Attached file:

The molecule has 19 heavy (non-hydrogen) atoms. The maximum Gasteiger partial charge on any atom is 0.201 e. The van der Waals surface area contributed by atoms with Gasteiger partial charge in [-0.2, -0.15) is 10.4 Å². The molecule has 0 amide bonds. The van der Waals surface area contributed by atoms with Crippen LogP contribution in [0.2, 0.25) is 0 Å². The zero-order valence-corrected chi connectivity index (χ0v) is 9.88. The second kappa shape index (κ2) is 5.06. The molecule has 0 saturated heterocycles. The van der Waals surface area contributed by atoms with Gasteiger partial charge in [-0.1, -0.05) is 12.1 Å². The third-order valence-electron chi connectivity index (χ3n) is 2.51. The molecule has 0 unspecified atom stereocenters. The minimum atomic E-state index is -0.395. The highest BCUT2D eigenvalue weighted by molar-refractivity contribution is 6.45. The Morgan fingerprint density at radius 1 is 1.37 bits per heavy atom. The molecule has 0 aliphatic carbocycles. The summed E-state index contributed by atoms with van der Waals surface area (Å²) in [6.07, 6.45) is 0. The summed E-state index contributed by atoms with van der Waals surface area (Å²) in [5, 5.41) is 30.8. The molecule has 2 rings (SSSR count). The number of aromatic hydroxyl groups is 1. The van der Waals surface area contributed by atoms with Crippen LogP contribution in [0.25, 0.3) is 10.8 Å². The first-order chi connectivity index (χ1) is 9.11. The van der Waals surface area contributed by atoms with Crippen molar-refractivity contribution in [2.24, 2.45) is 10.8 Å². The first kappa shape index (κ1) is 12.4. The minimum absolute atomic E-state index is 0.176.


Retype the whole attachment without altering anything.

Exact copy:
The molecule has 19 heavy (non-hydrogen) atoms. The maximum Gasteiger partial charge on any atom is 0.201 e. The van der Waals surface area contributed by atoms with Gasteiger partial charge in [-0.2, -0.15) is 10.4 Å². The molecule has 0 amide bonds. The van der Waals surface area contributed by atoms with Crippen LogP contribution in [0.2, 0.25) is 0 Å². The zero-order valence-corrected chi connectivity index (χ0v) is 9.88. The second kappa shape index (κ2) is 5.06. The molecule has 0 saturated heterocycles. The van der Waals surface area contributed by atoms with Gasteiger partial charge in [-0.1, -0.05) is 12.1 Å². The third-order valence-electron chi connectivity index (χ3n) is 2.51. The molecule has 0 unspecified atom stereocenters. The minimum atomic E-state index is -0.395. The highest BCUT2D eigenvalue weighted by molar-refractivity contribution is 6.45. The Morgan fingerprint density at radius 1 is 1.37 bits per heavy atom. The molecule has 0 aliphatic carbocycles. The summed E-state index contributed by atoms with van der Waals surface area (Å²) in [6.07, 6.45) is 0. The summed E-state index contributed by atoms with van der Waals surface area (Å²) in [5, 5.41) is 30.8. The molecule has 2 rings (SSSR count). The number of aromatic hydroxyl groups is 1. The van der Waals surface area contributed by atoms with Crippen LogP contribution in [0.25, 0.3) is 10.8 Å². The first-order chi connectivity index (χ1) is 9.11. The van der Waals surface area contributed by atoms with Crippen molar-refractivity contribution in [2.24, 2.45) is 10.8 Å². The first kappa shape index (κ1) is 12.4. The minimum absolute atomic E-state index is 0.176.